From its inception, the primary purpose of the cityhomeCOLLECTIVE blog has been to highlight the local talents, beautiful spaces, and brilliant ideas of our adored clients and friends that we think are deserving. As of late, we're finding SLC talent in the faces of those we've never met prior to interviewing them. In this particular case, however, I'm getting back to roots.
Courtney Derrick is a local talent with an awesome last name. I'd like to make claim that her talent runs in the bloodline, but she was an amazing artist long before she joined our family. Courtney approaches life and art with a infectiously jovial attitude. She's happy, and it shows in her work. Those that have visited Pallet are well aware of her talents...every last painting in the place is hers. And there are 20+ pieces nearing completion for upcoming shows that prove she knows how to get it done, but I have much respect for the way in which she does it. Court's a stellar example of a local creative living a harmonious life [solid work, sis]. Read on...
See her work here
Has it always been in you to create? I've seen you work for more than ten years now; tell us how your art has changed since you started painting. I have always tried to paint what I see rather than what I know is in front of me. I look for relationships between color and value, and put it on the canvas until it finally starts to make sense. I think I'm getting better at that. With confidence, I am getting more loose with my application and things seem to flow better.
You recently landed a very sought-after apprenticeship with Randall Lake [whom we interviewed a while back]. Quite the honor. What do you think he sees in your work/you that made him choose you? I have no idea...maybe I was the nicest? Just kidding. I think he was looking for someone he didn't need to teach the basics to. Someone a little further along in their career. This came at an incredibly perfect time for me. I hadn't been painting for a while and felt like I was floating around trying to figure out where to go in my career.
What is it like to be painting with Randall as often as you are? First off, he is an incredible person. He is simply a joy to be around and a great friend. He's helped me be more open-minded with my approach to painting. The way I learned to paint in college is not the only way (who would have thought). He is a master of color and I tend to mute my palette quite a bit. I was painting with 8 or 10 colors before and now I'm using about 25. He also pushes me in the finishing of a painting; helps me take a it from 'good' to 'great'.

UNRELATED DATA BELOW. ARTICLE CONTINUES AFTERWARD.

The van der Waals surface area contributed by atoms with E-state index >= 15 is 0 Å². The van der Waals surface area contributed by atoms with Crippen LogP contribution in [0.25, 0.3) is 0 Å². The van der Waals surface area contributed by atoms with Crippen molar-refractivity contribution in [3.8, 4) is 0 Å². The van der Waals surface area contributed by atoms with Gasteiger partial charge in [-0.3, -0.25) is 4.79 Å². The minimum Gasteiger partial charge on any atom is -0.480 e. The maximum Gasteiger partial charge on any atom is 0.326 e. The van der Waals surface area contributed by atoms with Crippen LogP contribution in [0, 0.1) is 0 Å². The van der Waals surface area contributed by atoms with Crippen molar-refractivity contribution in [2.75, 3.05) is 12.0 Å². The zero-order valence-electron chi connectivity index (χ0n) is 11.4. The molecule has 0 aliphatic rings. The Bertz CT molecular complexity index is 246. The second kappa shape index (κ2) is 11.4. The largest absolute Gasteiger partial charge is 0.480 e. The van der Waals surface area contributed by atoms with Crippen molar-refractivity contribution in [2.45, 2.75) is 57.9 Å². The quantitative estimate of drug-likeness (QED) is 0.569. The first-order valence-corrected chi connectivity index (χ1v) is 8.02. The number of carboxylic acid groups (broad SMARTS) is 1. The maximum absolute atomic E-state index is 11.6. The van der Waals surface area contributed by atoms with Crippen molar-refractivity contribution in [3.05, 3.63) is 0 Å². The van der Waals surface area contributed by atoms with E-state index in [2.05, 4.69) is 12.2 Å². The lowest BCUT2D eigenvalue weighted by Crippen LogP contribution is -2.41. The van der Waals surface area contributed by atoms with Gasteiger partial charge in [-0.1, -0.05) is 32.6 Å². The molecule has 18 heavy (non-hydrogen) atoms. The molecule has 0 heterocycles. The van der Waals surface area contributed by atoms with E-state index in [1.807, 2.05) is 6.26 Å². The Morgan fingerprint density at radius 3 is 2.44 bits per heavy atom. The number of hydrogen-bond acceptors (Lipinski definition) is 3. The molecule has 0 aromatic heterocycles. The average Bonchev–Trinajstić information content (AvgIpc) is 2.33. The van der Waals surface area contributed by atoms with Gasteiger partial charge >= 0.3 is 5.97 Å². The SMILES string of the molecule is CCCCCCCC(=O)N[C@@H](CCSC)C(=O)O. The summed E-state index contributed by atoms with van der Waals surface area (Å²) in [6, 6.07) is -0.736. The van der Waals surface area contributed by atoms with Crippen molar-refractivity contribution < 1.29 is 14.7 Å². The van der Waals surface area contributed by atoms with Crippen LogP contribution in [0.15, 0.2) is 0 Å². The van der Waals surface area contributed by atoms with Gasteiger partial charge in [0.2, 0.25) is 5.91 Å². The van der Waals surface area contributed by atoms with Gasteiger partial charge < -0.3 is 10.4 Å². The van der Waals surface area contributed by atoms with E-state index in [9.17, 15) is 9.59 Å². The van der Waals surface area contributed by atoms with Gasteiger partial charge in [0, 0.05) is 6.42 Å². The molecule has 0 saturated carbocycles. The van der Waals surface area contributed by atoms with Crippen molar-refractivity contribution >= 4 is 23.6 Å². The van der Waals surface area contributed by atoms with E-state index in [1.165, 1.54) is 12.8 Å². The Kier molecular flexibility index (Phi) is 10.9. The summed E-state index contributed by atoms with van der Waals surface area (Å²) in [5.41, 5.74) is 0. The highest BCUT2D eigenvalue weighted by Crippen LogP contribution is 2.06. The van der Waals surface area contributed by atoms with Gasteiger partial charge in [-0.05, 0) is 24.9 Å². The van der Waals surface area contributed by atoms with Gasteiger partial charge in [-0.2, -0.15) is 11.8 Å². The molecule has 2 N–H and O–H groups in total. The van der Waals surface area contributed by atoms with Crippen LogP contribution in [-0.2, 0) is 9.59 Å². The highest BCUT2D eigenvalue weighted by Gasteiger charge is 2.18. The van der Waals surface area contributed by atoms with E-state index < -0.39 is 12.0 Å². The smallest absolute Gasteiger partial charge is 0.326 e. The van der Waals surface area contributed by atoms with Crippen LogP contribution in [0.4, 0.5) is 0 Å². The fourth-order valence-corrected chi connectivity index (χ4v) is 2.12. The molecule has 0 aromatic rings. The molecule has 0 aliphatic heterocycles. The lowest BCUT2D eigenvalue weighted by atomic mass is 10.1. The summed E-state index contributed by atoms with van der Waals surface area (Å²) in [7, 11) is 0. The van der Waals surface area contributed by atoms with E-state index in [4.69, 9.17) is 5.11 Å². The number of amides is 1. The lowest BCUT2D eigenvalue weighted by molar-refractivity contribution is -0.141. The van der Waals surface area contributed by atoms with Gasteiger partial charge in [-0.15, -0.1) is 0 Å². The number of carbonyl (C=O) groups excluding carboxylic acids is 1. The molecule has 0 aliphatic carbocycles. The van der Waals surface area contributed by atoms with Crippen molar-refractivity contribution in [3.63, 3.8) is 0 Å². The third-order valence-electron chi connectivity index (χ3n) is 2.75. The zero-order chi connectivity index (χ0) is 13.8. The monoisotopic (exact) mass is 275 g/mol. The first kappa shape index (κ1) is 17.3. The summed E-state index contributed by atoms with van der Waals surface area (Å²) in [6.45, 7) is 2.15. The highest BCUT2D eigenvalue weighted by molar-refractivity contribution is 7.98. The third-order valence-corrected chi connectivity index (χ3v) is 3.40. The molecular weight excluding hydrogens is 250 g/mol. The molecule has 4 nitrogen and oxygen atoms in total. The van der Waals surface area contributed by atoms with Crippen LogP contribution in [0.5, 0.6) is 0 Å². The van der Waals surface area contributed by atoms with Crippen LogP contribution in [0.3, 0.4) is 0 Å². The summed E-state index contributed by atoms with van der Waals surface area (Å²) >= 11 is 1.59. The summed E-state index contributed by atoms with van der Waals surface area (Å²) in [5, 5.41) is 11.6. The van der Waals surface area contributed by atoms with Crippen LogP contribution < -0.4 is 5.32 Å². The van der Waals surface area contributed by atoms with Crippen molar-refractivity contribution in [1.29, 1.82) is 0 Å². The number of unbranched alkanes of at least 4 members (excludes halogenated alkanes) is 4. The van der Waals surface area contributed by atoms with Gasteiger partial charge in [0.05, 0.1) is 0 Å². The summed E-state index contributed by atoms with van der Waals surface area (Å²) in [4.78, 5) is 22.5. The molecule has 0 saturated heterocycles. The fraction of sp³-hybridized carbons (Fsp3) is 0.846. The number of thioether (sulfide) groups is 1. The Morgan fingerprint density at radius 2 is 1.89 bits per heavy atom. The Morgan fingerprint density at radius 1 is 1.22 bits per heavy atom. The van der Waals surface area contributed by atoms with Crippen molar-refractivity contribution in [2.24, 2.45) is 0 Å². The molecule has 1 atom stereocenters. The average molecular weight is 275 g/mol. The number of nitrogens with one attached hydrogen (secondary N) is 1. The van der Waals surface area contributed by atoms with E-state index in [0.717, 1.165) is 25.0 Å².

You were chosen to paint every piece in Pallet [the restaurant we designed]. Was I horrible to work with? Kidding. That's not the real question. Tell us about your experience, though... painting so many pieces with a "mood" dictated by a designer. Seriously, was it awful? It was horrible being bossed around like that! No...actually, it was so nice for me. It had been almost 10 years since I painted consistently (sidetracked with 4 babies). I loved having an assignment and a deadline, but with a project where I could fit the direction within my style. I needed that direction, or I would have wandered around my studio for a year. That would have been bad.
I know of three galleries in the last few months that have asked you to show your work in their space. Can you whisper any secrets of your future plans? I have two group shows coming up in February; one at 15th Street Gallery and one at Slusser Gallery. They open February 15!
What does painting do for you personally? I always figured I needed to put painting on the back burner until my kids were older, but I really struggled with it. I was constantly feeling like I needed to be doing something with it -- it was always in the back of my mind. When we moved back to Utah, we had a big room that I made my studio. There's a big conference table that I covered with plastic and two closets full of loads of arts & crafts stuff for my kids. They spend hours in there with me. I think that's been the main difference; they are included in the whole process, and it makes painting so much more do-able. Don't get me wrong, though...most of my painting gets done after everyone is asleep. Sometimes I paint into the wee hours of the morning, but I feel fulfilled and complete.
Talk to us about the art scene in Utah from your perspective. After graduating from art school, I lived in L.A., painted quite a bit, and had some pieces hanging in a local restaurant. From there, we went to Las Vegas, where the art scene is pretty different. I wandered around a lot doing desert landscapes and found it to be really beautiful. I never found much of an art community (although, that doesn't mean it wasn't there). I found a figure-drawing group that I got together with a little bit, but it was hard finding resources, etc. Here in Salt Lake, it's crazy. There are so many talented artists and such a rich culture here. It's so nice to be immersed in it.
Who/what inspires you? I am really inspired by artists like Euan Uglow, Van Gogh, Sargent, and of course, Randall Lake. My professors from college, Paul Davis and John Erickson, made a big impact on me. Watching my kids paint is awesome. They're so uninhibited with what they do. I want to paint like that. My husband is my biggest fan...he pushes me and works me to the bone! Ha ha...no. I so appreciate his enthusiasm for what I do. It's my biggest motivator.